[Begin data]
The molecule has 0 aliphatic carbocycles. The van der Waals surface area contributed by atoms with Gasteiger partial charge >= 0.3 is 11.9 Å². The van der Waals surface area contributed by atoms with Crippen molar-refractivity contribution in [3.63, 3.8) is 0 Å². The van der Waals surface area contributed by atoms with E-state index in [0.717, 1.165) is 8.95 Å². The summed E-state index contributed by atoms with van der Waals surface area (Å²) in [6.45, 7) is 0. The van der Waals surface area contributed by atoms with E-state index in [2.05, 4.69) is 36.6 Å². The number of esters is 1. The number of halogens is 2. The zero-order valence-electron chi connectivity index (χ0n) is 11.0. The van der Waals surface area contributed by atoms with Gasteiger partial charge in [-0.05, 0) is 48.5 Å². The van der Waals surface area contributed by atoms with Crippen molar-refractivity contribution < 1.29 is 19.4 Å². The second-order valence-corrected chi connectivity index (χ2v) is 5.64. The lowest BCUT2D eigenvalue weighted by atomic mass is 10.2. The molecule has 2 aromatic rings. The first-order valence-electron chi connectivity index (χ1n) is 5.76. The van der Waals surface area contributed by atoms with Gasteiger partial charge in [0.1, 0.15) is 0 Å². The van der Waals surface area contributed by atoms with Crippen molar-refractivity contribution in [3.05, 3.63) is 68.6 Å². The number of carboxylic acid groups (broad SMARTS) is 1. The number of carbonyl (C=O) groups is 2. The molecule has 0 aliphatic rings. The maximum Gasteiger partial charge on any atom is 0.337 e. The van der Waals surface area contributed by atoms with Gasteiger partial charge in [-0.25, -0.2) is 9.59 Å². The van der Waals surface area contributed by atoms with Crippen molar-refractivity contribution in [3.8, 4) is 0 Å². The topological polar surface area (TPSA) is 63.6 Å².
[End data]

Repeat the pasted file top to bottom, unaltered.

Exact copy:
The molecule has 0 aliphatic carbocycles. The van der Waals surface area contributed by atoms with Gasteiger partial charge >= 0.3 is 11.9 Å². The van der Waals surface area contributed by atoms with Crippen molar-refractivity contribution in [3.63, 3.8) is 0 Å². The van der Waals surface area contributed by atoms with E-state index in [0.717, 1.165) is 8.95 Å². The summed E-state index contributed by atoms with van der Waals surface area (Å²) in [6.45, 7) is 0. The van der Waals surface area contributed by atoms with E-state index in [2.05, 4.69) is 36.6 Å². The number of esters is 1. The number of halogens is 2. The zero-order valence-electron chi connectivity index (χ0n) is 11.0. The van der Waals surface area contributed by atoms with Gasteiger partial charge in [-0.05, 0) is 48.5 Å². The van der Waals surface area contributed by atoms with Crippen molar-refractivity contribution < 1.29 is 19.4 Å². The second-order valence-corrected chi connectivity index (χ2v) is 5.64. The lowest BCUT2D eigenvalue weighted by atomic mass is 10.2. The molecule has 2 aromatic rings. The first-order valence-electron chi connectivity index (χ1n) is 5.76. The van der Waals surface area contributed by atoms with Gasteiger partial charge in [0.1, 0.15) is 0 Å². The van der Waals surface area contributed by atoms with Crippen molar-refractivity contribution in [3.05, 3.63) is 68.6 Å². The number of carboxylic acid groups (broad SMARTS) is 1. The number of carbonyl (C=O) groups is 2. The molecule has 0 aliphatic rings. The maximum Gasteiger partial charge on any atom is 0.337 e. The van der Waals surface area contributed by atoms with Gasteiger partial charge in [-0.25, -0.2) is 9.59 Å². The van der Waals surface area contributed by atoms with Crippen molar-refractivity contribution in [3.8, 4) is 0 Å². The topological polar surface area (TPSA) is 63.6 Å².